I missed “The Bourne Supremacy,” the second film in the Bourne franchise, when it hit theaters with a big damp splat in 2004. I think the reviews kept me away. With few exceptions (notably New York Times critic Stephen Holden), the opinion expressed by the critical establishment was, in essence: Paul Greengrass just fucked up a perfectly good thing. Though a few critics dismissed 2002’s “The Bourne Identity,” most seemed to embrace the novelty of Jason Bourne, the secret agent whose ongoing existential crisis made for some diverting entertainment. Now the third film is upon us, and the same establishment’s reaction has been nothing short of idolatry. New York Times critic Manohla Dargis, whose writing I greatly admire, seemed to glow; the crush I’ve had on her since her LA Weekly days is besides the point. So, to prepare myself for the final installment, I rented “Supremacy” and watched “Ultimatum’s” trailers online. Two hours and two minutes later, no matter what my dear Manohla said, I was plenty worried about number three.
Mostly, critics blamed “The Bourne Supremacy’s” failure on the relentlessly mercurial camera that has become something of a calling card for director Paul Greengrass. Some even find it physically sickening. It may seem unlikely that the man with a resume of intensely political films (Bloody Sunday, Omagh, United 93) is a great innovator, always pushing the possibilities of where to place his camera. Manohla Dargis, ever astute, probably best defined what he does with her observation that he “fractures film space.” When all the pieces are put together the only thing truly clear is the amount of effort that went into creating all the chaos.
For the better part of a century Hollywood has embraced a craftsman’s approach to constructing the scene. There’s the wide ‘master shot’ to capture all the action and the ‘cut-aways’ (closer shots from opposing angles). Combined, these shots allow for cross-cut editing between talking heads. The idea is to get enough “coverage” for the editor to use in building the scene. Undoubtedly this idea originated in a production office as a smart-money measure to avoid expensive reshoots. Of course technology, lately in the form of the Steady-Cam and the Avid, has rendered the rules of coverage pretty much obsolete. Now you can simply “follow the action.” A lot of filmmakers, both good and bad, embraced this technology; much of the 90’s passed in the form of a long tracking shot. But if a director wants to really _build_ a scene, and is ambitious or has the time, he or she will film from several angles and the editor will work some sort of magic. Or not. And audiences and critics will either remember (the car chase in French Connection) or not. Paul Greengrass, who seemed to adhere to a vaguely documentarian set of “rules” for his previous films here ignores them all in favor of a chaotic mise-en-scene carefully constructed to withhold something important from the viewer: a sense of spatial order. If “The Bourne Supremacy” was fractured, “The Bourne Ultimatum” has been blown to bits, pulverized. Which makes it the better of his two movies though not of all three, and, at least for a long while, a hell of a lot of fun to watch.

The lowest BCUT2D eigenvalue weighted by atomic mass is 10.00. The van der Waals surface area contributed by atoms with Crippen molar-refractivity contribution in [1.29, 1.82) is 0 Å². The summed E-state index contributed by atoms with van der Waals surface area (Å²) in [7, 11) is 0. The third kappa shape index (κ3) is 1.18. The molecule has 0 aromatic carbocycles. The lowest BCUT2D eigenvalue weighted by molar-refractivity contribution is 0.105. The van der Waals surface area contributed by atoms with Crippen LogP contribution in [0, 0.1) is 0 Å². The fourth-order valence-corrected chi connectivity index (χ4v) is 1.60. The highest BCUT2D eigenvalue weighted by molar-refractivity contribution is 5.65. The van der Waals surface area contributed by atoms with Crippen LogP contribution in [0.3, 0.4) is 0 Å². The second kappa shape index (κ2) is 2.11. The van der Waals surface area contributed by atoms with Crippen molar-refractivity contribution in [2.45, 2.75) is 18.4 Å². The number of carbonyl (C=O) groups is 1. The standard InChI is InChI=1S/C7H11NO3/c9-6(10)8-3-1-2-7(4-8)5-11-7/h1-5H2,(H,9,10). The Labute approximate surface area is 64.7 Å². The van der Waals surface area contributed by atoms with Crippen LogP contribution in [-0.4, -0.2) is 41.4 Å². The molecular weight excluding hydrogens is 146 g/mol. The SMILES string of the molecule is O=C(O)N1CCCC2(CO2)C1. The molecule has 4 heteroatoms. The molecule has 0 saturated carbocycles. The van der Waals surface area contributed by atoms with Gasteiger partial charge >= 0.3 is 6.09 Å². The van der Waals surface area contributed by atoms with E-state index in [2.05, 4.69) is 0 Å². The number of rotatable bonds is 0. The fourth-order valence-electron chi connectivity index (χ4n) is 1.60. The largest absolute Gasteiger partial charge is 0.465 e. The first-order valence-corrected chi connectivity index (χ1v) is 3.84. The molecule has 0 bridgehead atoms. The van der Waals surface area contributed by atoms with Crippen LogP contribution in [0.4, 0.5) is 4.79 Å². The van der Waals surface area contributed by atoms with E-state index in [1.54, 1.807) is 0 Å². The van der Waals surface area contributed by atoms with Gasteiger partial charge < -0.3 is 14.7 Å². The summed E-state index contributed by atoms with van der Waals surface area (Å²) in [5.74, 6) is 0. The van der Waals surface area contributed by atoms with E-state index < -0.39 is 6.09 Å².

In a lesser filmmaker’s hands the flaws of these two films would have been glaring, all but impossible to ignore. What ultimately sinks them is not Mr. Greengrass’ camera, but the writing. This may well be some sort of new filmic cubism, and Mr. Greengrass can fracture film space all he wants, but if there’s not a decent script to build from in the first place, your precious creation, in the end, won’t have any more depth than a stained-glass window. The same writer, Tony Gilroy, has written or co-written all three Bourne films. On numbers 1 and 3 he had help. Number 2, “Supremacy,” was all his, his little baby, and it is packed floor to ceiling with cliches.
“You have no idea what you’re getting into,” says Brian Cox, whose familiarity with the underwritten role has helped him deliver cliches better than most. He also gets to stretch his eyelids, breathe deeply and say, “He’s coming for us.”
“If I even feel somebody behind me I will bring this fight to your doorstep,” says Jason Bourne himself. More than any other spoken line this one still carries the stain of being written. As it’s coming out of his mouth all I can see is the script.